Monday, September 25, 2023

Study finds veganism may not be the key to sustainability

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GAINESVILLE, Ga. — Many Americans are seeming to gravitate towards a lifestyle of being a vegan or vegetarian. Some think they will gain a healthier lifestyle out of it, or it will benefit animals and the environment.

However, a recent study conducted by the University of Georgia proposes that having a vegetarian or vegan lifestyle may not be as beneficial as some might think.

The research found that eating a diet that consists of plants and local humanely raised animals may help the environment and safeguard human rights. Amy Trauger, author of the study and a professor at the UGA Franklin College of Arts and Sciences said, “there’s nothing sustainable about this plant-based model. It is really just a lot of green washing. You really don’t have to look very far to see how problematic this narrative is.”

In 2019, WebMD also suggested while having a vegan or vegetarian diet is beneficial, it could have risks to someone’s health.

Some believe that if Americans were to eat less meat, the quality of the environment would improve. Although, UGA found that eating animals is not the problem, it’s how meat production is managed.

The university used the example of how one pig can produce more than 150 pounds of suitable meat such as pork and 20 pounds of bacon. The pig is raised outside, in a pasture and in the woods. The diet of the pig would comprise of tree nuts, surplus milk and vegetable waste. The study says that pig will promote to the soil, forest and ecosystem around it. When the pig needs to be harvested, the processing plant avoids using plastics. The processing plant also has highly paid professionals to aid the short supply chain and keep the supply chain transparent.

Trauger stated that one pig could feed a family for months. She also said, “what is left in the wake of that pig’s life is soil restoration, small business health and a short supply chain that is traceable. There’s definitely an argument for reducing the amount of meat that we eat, but we can get a good deal of our protein needs met with a small amount of animal products like meat or eggs. Meanwhile things like avocados, coconuts, cacao and coffee are plant-based, but are harsh on the environment.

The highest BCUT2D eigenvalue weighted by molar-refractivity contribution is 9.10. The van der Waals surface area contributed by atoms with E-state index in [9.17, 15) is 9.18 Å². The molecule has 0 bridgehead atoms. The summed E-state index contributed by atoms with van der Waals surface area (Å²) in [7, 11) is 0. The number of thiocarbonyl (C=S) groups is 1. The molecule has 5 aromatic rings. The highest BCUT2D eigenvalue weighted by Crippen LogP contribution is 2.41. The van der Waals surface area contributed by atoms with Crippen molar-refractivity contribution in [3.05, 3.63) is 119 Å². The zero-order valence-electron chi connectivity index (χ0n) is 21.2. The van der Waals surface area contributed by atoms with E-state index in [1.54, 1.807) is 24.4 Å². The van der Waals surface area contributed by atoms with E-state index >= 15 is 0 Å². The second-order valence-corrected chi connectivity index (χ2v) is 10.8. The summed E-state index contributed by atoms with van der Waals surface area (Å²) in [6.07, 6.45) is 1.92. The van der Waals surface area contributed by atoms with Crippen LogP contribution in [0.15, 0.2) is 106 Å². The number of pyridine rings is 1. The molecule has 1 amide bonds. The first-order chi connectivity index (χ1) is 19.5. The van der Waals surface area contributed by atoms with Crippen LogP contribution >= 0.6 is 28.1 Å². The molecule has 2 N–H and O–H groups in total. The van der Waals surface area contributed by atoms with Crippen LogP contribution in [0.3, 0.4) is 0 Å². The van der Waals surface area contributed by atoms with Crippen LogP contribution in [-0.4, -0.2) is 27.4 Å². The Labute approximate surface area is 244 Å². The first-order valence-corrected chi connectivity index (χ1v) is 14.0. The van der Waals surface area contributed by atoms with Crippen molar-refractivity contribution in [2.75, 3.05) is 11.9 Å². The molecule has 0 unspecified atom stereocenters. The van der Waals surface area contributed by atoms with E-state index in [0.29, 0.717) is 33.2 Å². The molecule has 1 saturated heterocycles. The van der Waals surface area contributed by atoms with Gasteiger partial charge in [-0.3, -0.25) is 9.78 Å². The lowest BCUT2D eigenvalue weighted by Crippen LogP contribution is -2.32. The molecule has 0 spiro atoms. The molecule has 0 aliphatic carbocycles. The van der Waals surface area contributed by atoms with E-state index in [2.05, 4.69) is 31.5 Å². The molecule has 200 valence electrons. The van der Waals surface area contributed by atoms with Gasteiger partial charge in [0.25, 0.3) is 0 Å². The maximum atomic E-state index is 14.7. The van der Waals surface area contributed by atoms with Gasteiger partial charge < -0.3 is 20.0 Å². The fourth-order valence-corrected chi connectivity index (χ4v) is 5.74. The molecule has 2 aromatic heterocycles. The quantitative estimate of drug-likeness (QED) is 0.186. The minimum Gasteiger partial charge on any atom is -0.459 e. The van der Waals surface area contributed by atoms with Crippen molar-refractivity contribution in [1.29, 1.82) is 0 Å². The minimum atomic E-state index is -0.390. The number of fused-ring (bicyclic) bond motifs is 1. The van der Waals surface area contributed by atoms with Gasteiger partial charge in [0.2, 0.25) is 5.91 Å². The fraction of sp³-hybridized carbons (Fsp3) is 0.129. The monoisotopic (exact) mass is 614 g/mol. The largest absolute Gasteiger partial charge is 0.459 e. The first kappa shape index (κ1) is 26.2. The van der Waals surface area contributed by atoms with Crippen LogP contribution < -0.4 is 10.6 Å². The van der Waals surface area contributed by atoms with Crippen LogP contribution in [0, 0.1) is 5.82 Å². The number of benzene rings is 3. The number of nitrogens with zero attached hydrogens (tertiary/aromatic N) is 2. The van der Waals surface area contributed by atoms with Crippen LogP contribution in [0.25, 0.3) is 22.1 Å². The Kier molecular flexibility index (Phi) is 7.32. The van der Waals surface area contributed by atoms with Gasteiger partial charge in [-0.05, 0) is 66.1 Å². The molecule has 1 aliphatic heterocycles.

UGA adds that many soybean products are not grown in the U.S. A large portion is grown in India, which has led to deforestation.

“And the pollution and environmental impact from transporting soybeans hundreds of thousands of miles to the U.S is its own environmental catastrophe,” a UGA report said.

There have also been reports of human rights violations associated with some of the world’s palm oil industry, the UGA report added.

Trauger added that, “People prioritize the lives of livestock and domesticated farm animals over the lives of the people who grow palm oil or soybeans. Corporations love to market to people that eating this way will make a difference in the world, but it won’t.”


The Vegetarian Resource Group says a vegetarian does not eat meat, fish or poultry. A vegan has a much stricter diet than a vegetarian. While vegans still do not eat meat, fish or poultry, they also will not eat milk, eggs and cheese. They do not use animal products such as honey, wool, silk or leather. According to WebMD, a vegetarian diet can lower the risk of heart disease by 13 percent.

Dr. Qi Sun, an assistant professor of nutrition at the Harvard T.H. Chan School of Public Health said, “For generally healthy people, I don’t see any reason that eating a vegetarian diet is risky to health. Sun’s research indicates it is the quality of the plant-based food that gives positive health benefits. However, Sun says there are downsides to a vegetarian or vegan diet.

An observational study was done in the United Kingdom looking at the commonality of strokes in vegetarians and vegans. Liz Weinandy, a registered dietitian at The Ohio State University Wexner Medical Center, said to treat this study with discernment. The definition of what a vegetarian or vegan is in the U.K. may be different than what Americans say a vegetarian or vegan is. Additionally, vegetarians or vegans in the U.K may eat differently than vegetarian or vegan in the United States. Researchers in the U.K. followed 48,000 men and women that had no known medical account of heart disease or stroke for the last 18 years. They found that vegetarians and vegans had a 20 percent higher chance of stroke than someone who eats meat.

Another authority found that vegetarian diets can result in a low amount of choline in the body. Choline is vital for brain health, and it cannot be produced in the body alone. Choline is found in meat and poultry. Weinandy recommends, “Eating a few eggs a week can really help boost intake for those who include eggs in what they eat.” If someone does not want to eat eggs, she also advises taking a supplement especially for women who are of childbearing age. The supplement should be USP certified, in turn means that an impartial business has authenticated the ingredients and amounts. Vegetarian and vegan diets may also lead to hair loss. A report found that vegetarian and vegan diets have a lack of iron, vitamin B and zinc. These three components are crucial to hair growth.

Sun says, while iron is present in foods like dried beans and dark green vegetables, it is hard get the proper amount of iron from a strict vegetarian diet. He says that taking iron supplements should help provide iron in a vegetarian or vegan’s diet.

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